Financial conceded the validity of this agreement at the time of oral argument.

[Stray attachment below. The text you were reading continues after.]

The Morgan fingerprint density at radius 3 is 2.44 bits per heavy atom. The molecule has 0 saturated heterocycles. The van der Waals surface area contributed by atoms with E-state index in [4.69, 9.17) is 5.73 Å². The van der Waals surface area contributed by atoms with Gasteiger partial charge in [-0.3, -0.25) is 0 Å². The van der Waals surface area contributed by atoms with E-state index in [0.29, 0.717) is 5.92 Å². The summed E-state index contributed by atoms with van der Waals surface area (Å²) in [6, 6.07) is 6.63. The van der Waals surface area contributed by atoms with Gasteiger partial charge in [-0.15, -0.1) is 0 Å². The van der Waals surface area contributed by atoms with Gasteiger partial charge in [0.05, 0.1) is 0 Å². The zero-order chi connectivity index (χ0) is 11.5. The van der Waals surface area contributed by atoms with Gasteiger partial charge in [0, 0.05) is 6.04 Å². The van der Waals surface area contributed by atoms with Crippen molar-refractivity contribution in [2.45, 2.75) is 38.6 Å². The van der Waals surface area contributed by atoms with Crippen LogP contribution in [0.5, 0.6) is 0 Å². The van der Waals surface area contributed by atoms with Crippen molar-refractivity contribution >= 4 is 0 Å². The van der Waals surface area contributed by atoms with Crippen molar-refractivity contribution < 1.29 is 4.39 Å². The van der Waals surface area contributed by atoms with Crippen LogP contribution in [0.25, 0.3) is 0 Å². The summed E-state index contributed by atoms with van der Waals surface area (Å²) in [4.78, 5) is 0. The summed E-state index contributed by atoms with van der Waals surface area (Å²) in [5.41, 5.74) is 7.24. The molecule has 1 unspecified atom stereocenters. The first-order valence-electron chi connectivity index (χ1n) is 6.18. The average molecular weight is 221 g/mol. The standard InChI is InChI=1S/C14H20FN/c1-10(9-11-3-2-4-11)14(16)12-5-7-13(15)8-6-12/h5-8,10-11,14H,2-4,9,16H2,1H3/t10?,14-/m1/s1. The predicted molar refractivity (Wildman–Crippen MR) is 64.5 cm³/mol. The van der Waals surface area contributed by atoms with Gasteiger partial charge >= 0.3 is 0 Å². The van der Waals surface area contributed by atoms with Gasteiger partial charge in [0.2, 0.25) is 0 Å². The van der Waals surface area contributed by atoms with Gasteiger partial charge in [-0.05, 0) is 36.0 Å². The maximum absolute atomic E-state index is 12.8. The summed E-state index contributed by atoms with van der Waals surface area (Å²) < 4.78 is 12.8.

Did Financial Act in Bad Faith?